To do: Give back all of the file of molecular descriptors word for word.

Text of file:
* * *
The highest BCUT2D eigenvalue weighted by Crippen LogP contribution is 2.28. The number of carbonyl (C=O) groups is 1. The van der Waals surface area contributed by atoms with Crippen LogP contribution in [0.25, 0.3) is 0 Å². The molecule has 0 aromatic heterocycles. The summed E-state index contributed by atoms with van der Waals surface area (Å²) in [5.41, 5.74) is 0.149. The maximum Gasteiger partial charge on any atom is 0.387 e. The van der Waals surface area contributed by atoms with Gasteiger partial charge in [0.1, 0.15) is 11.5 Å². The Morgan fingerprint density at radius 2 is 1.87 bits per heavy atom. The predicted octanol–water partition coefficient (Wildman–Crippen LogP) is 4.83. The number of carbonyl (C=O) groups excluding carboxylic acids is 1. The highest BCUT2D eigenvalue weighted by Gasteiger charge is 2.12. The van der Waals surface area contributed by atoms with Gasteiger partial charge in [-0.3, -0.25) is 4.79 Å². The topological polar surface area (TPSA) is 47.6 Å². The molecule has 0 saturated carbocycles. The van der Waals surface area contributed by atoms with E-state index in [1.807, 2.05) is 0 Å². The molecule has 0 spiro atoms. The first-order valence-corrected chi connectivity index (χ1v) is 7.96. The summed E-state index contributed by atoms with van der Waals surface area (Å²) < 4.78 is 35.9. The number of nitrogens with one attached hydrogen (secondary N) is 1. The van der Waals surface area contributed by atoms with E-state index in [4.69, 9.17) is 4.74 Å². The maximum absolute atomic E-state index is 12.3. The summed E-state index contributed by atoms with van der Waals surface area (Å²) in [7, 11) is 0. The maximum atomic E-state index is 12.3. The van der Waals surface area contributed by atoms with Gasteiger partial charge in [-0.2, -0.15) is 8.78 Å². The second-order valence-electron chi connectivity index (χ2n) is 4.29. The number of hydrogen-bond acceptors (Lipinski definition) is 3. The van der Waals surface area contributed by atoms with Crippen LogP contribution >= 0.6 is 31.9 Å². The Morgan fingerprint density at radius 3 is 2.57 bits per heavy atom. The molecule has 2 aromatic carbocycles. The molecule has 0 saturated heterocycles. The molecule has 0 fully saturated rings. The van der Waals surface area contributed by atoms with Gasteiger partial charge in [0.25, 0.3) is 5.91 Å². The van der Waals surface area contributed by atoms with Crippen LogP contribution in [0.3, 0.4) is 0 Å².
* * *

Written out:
The highest BCUT2D eigenvalue weighted by Crippen LogP contribution is 2.28. The number of carbonyl (C=O) groups is 1. The van der Waals surface area contributed by atoms with Crippen LogP contribution in [0.25, 0.3) is 0 Å². The molecule has 0 aromatic heterocycles. The summed E-state index contributed by atoms with van der Waals surface area (Å²) in [5.41, 5.74) is 0.149. The maximum Gasteiger partial charge on any atom is 0.387 e. The van der Waals surface area contributed by atoms with Gasteiger partial charge in [0.1, 0.15) is 11.5 Å². The Morgan fingerprint density at radius 2 is 1.87 bits per heavy atom. The predicted octanol–water partition coefficient (Wildman–Crippen LogP) is 4.83. The number of carbonyl (C=O) groups excluding carboxylic acids is 1. The highest BCUT2D eigenvalue weighted by Gasteiger charge is 2.12. The van der Waals surface area contributed by atoms with Gasteiger partial charge in [-0.3, -0.25) is 4.79 Å². The topological polar surface area (TPSA) is 47.6 Å². The molecule has 0 saturated carbocycles. The van der Waals surface area contributed by atoms with E-state index in [1.807, 2.05) is 0 Å². The molecule has 0 spiro atoms. The first-order valence-corrected chi connectivity index (χ1v) is 7.96. The summed E-state index contributed by atoms with van der Waals surface area (Å²) < 4.78 is 35.9. The number of nitrogens with one attached hydrogen (secondary N) is 1. The van der Waals surface area contributed by atoms with E-state index in [4.69, 9.17) is 4.74 Å². The maximum absolute atomic E-state index is 12.3. The summed E-state index contributed by atoms with van der Waals surface area (Å²) in [7, 11) is 0. The maximum atomic E-state index is 12.3. The van der Waals surface area contributed by atoms with Gasteiger partial charge in [-0.2, -0.15) is 8.78 Å². The second-order valence-electron chi connectivity index (χ2n) is 4.29. The number of hydrogen-bond acceptors (Lipinski definition) is 3. The van der Waals surface area contributed by atoms with Crippen LogP contribution >= 0.6 is 31.9 Å². The Morgan fingerprint density at radius 3 is 2.57 bits per heavy atom. The molecule has 2 aromatic carbocycles. The molecule has 0 saturated heterocycles. The molecule has 0 fully saturated rings. The van der Waals surface area contributed by atoms with Gasteiger partial charge in [0.25, 0.3) is 5.91 Å². The van der Waals surface area contributed by atoms with Crippen LogP contribution in [0.3, 0.4) is 0 Å².